The U.S. X-Plane Program included the first-of-its-kind research in aerodynamics and astronautics with experimental vehicles, including the first aircraft to break the sound barrier; the first aircraft to fly in excess of 100,000, then 200,000, and then 300,000 feet; and the first aircraft to fly at three, four, five, and then six times the speed of sound. During the 1990s, NASA started developing a new thermal protection material to test on the X-33 and X-34 supersonic aircraft. The X-33 was intended to demonstrate the technologies needed for a new reusable launch vehicle and was projected to reach an altitude of approximately 50 miles and speeds of more than Mach 11. The X-34, a small, reusable technology demonstrator for a launch vehicle, was intended to reach an altitude of 250,000 feet and fly at speeds of Mach 8. As a result of its research and development efforts, NASA s Ames Research Center invented the Protective Ceramic Coating Material (PCCM). Applied to a surface, the thin, lightweight coating could protect the material underneath from extreme temperatures. The capability of the technology came from its emissivity, which radiated heat away from the surface it covered, thereby decreasing the amount of heat transferred to the underlying material. PCCM not only increased the capability of materials to withstand higher temperatures, it also exhibited impressive thermal shock, vibration, and acoustic performance. In addition, it proved to be resistant to abrasion and mechanical damage and was also environmentally safe, due to it being water-based and containing no solvents. Even though funding for the X-33 and X-34 ended in 2001, PCCM continued on a path of innovation.

  15. Advanced High-Temperature, High-Pressure Transport Reactor Gasification

    Energy Technology Data Exchange (ETDEWEB)

    Michael Swanson; Daniel Laudal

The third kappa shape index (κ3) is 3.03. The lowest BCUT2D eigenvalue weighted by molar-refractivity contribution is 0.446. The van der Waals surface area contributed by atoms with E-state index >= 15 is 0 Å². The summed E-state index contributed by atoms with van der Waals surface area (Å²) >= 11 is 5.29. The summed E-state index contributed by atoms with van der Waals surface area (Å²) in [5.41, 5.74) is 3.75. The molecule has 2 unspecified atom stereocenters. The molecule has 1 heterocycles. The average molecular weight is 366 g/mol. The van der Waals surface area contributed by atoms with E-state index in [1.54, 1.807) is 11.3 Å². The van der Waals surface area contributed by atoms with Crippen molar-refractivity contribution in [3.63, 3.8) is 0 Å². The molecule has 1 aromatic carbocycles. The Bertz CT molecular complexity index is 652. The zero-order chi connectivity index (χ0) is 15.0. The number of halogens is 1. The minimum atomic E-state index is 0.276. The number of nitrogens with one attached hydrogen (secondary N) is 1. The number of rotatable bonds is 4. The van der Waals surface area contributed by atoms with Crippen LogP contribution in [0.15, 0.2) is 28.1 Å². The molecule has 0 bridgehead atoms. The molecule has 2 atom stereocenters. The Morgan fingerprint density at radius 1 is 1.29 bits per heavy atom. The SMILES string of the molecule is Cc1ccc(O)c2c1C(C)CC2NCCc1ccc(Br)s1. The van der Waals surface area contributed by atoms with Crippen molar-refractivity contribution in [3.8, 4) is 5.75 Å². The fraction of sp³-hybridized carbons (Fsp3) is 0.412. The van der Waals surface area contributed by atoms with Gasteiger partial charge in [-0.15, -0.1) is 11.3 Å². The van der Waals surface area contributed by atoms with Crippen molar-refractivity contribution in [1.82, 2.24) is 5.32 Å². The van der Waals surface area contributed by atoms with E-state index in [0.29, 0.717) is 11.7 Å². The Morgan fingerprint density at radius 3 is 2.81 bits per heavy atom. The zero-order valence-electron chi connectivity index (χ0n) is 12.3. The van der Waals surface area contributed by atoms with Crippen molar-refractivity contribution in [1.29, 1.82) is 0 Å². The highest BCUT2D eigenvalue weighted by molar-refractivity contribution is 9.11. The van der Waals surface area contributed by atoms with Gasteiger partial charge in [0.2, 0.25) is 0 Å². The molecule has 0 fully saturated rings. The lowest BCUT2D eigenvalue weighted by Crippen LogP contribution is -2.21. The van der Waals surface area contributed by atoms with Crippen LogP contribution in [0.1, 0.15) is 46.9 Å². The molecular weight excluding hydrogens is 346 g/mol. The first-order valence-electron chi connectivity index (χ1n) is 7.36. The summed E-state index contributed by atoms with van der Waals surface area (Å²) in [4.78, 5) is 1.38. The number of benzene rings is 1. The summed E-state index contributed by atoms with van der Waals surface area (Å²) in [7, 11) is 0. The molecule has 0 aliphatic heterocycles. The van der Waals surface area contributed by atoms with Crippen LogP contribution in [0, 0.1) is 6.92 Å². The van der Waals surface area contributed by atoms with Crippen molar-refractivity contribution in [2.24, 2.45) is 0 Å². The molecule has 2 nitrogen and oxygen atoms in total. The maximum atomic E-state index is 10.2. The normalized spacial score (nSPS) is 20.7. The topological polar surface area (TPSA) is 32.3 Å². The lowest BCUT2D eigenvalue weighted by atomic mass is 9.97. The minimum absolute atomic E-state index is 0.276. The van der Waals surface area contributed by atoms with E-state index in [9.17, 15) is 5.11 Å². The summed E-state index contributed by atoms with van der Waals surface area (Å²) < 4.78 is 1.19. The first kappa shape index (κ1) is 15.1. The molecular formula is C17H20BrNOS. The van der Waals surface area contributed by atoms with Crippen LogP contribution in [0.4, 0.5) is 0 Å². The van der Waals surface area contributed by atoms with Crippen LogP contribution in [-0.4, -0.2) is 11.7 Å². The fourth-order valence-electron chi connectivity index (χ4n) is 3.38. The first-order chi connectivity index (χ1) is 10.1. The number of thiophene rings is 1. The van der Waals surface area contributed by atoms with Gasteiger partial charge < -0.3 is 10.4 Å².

2008-03-31

    . Higher-reactivity (low-rank) coals appear to perform better in a transport reactor than the less reactive bituminous coals. Factors that affect TRDU product gas quality appear to be coal type, temperature, and air/coal ratios. Testing with a higher-ash, high-moisture, low-rank coal from the Red Hills Mine of the Mississippi Lignite Mining Company has recently been completed. Testing with the lignite coal generated a fuel gas with acceptable heating value and a high carbon conversion, although some drying of the high-moisture lignite was required before coal-feeding problems were resolved. No ash deposition or bed material agglomeration issues were encountered with this fuel. In order to better understand the coal devolatilization and cracking chemistry occurring in the riser of the transport reactor, gas and solid sampling directly from the riser and the filter outlet has been accomplished. This was done using a baseline Powder River Basin subbituminous coal from the Peabody Energy North Antelope Rochelle Mine near Gillette, Wyoming.

  16. Photochemistry at high temperatures - potential of ZnO as a high temperature photocatalyst

    Energy Technology Data Exchange (ETDEWEB)

    Schubnell, M.; Beaud, P.; Kamber, I. [Paul Scherrer Inst. (PSI), Villigen (Switzerland)

    1997-06-01